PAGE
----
A woman with dark, green-streaked hair stretches as she walks away in a verdant jungle, while wearing only a hemp bralette.

Hemp is impressively water-absorbent and can absorb up to five times its own weight in water. Plus, water quickly evaporates away from hemp, meaning that you can stay even drier.

This is in large part due to the highly porous structure of hemp, which has even been found to help regulate the humidity inside buildings. (Hempcrete for the win!)

I think we can all agree that wearing sticky clothing is decidedly awful. The absorbency of hemp keeps you comfy and cool, it would be a super great thing to bring on that next tropical vacation (hey, I can dream). Too much moisture also equals increased infection possibilities, so the drier you are, the less chance you have of growing some of that nasty bacteria in areas you really don’t want it.


A single hemp plant, not yet in bloom, grows up towards a cloudy sky, orange and red from the sunset.

Not only does hemp grow pesticide and fertilizer free, but it also grows fast. Hemp harvests are ready in just four months, and can produce six or seven tons per acre. More hemp in a shorter amount of time? Yes, please!

This is a faster-growing time than cotton, trees, and other natural resources that we use for clothing and other commodities. Not only is this great for production, but regenerating land and soil quickly after each harvest is essential for environmental health. As hemp helps recover soil (more on this later!), wherever hemp is grown, it can then be used to grow plants that need healthier soil to grow, as well as more time.


A hemp leaf, silhouetted against other hemp plants, is covered with clear droplets of water.

Another one of the sustainable benefits of hemp clothing is that it’s not a water-intensive crop; cotton actually requires four times more water than hemp. In fact, cotton requires about 5,280 gallons of water just to produce about two pounds of fiber. That two pounds of fiber? It makes about one pair of jeans, or a single t-shirt. That water used to make that shirt or jeans would be enough for you to drink… for three years.

On the other hand, hemp only requires around 80 gallons of water to produce about the same amount of fiber. And in many places, a lot of this water can be sourced from rainwater. Here’s how that will break down per each pair of hemp underwear:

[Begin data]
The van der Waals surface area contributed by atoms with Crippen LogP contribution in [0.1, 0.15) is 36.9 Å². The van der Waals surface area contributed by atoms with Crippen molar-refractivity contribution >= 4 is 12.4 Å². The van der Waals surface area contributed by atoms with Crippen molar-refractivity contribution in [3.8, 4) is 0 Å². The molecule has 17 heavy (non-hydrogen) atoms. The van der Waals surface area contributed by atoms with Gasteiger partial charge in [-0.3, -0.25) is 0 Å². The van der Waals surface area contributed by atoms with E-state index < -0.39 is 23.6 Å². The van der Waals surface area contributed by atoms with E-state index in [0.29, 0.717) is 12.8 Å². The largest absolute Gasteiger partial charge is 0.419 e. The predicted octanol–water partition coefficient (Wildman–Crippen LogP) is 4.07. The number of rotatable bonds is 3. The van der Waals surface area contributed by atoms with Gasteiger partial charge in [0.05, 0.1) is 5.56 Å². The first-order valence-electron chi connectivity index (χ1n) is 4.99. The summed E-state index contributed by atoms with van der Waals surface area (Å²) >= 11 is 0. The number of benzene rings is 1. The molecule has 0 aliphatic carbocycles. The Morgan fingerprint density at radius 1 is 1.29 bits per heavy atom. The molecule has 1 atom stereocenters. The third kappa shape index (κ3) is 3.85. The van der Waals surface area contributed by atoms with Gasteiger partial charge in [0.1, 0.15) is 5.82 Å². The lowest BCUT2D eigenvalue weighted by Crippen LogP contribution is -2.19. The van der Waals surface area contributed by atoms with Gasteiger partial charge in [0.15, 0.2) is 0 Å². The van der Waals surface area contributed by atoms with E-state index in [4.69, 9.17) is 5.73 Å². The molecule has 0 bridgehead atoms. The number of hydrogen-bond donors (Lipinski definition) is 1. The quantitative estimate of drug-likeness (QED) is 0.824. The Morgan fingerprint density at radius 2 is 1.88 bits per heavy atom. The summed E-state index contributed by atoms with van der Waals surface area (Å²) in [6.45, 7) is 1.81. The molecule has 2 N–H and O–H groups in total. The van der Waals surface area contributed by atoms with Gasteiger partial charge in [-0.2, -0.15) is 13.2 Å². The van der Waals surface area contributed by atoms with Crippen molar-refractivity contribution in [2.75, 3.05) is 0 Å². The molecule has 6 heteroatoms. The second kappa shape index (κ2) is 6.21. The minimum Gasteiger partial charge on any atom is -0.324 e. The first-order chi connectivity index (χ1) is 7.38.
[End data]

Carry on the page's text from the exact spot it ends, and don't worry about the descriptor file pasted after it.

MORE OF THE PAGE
Really, hemp clothing is becoming a no-brainer, am I right?


A huge field of hemp grows wild and tall against a wide river and green mountains, under a sunny afternoon sky.

If you’ve ever seen hemp growing in a field, you’ll know that it’s one tall and skinny plant. It doesn’t require a ton of space to grow, and has quite the land efficiency—hemp only needs half the territory of cotton to produce the same amount.

Producing more yield from less land is an important component of sustainable agriculture because huge portions of our natural lands are cleared for farming, the population keeps growing, and so many depend on farming for income, not to mention, you know, food.


A person holds dirt and a small sprout in their cupped hands, above a forest floor scattered with leaves and bark.

Hemp improves soil health by acting as a cover crop that preserves topsoil and shades out other weeds, and by bringing diversity to crop rotations. Hemp also roots deep into the soil, which helps prevent erosion, and loosen the soil so more delicate plants can grow after. These roots can also draw nutrients from deep soil and when hemp leaves are shed, these nutrients like minerals and nitrogen, are returned to the soil.

Hemp is also easy on soil and returns 60% of the nutrients it takes as it grows (if it’s dried in the field). Because of this, hemp has been grown on the same soil for 20 years without soil depletion. In comparison, cotton needs to be rotated out with a different plant every few years, or the soil won’t have enough of the right nutrients needed.

Thanks to hemp's ability to replenish the soil, it doesn’t need to be frequently rotated, so the same plants can be harvested a few times before replanting takes place. This is a huge win as far as saving resources, time, money, and labor go.


A giant field of hemp grows against a backdrop of snowy, forested mountains, under a cloudy sky.

Another benefit of hemp is that it can be grown all over the world. While other crops, like cotton, need more specific environments, hemp is much more flexible. Of course, hemp fares best in certain climates and soils, but because of its resilience, it’s currently being grown in disparate countries like China (where most hemp is currently grown), Australia, France, Romania, Chile, Canada, and the United States, to name a few.

Hemp will happily grow on land all other plants have left stranded alone at the ball. This also means that hemp doesn’t have to use up precious acreage for food, something that is always a push-and-pull.

Since the Farm Bill of 2018 was passed, hemp growing is becoming more feasible in the U.S. Still, it hasn’t taken off quite yet, and until it does, it’s important to choose hemp brands that ensure fair working wages and conditions for their overseas growers and producers. Transparency is key! For example, here at WAMA, we work with manufacturers who make hemp in China under a strict supplier code of conduct to ensure worker safety and quality of life.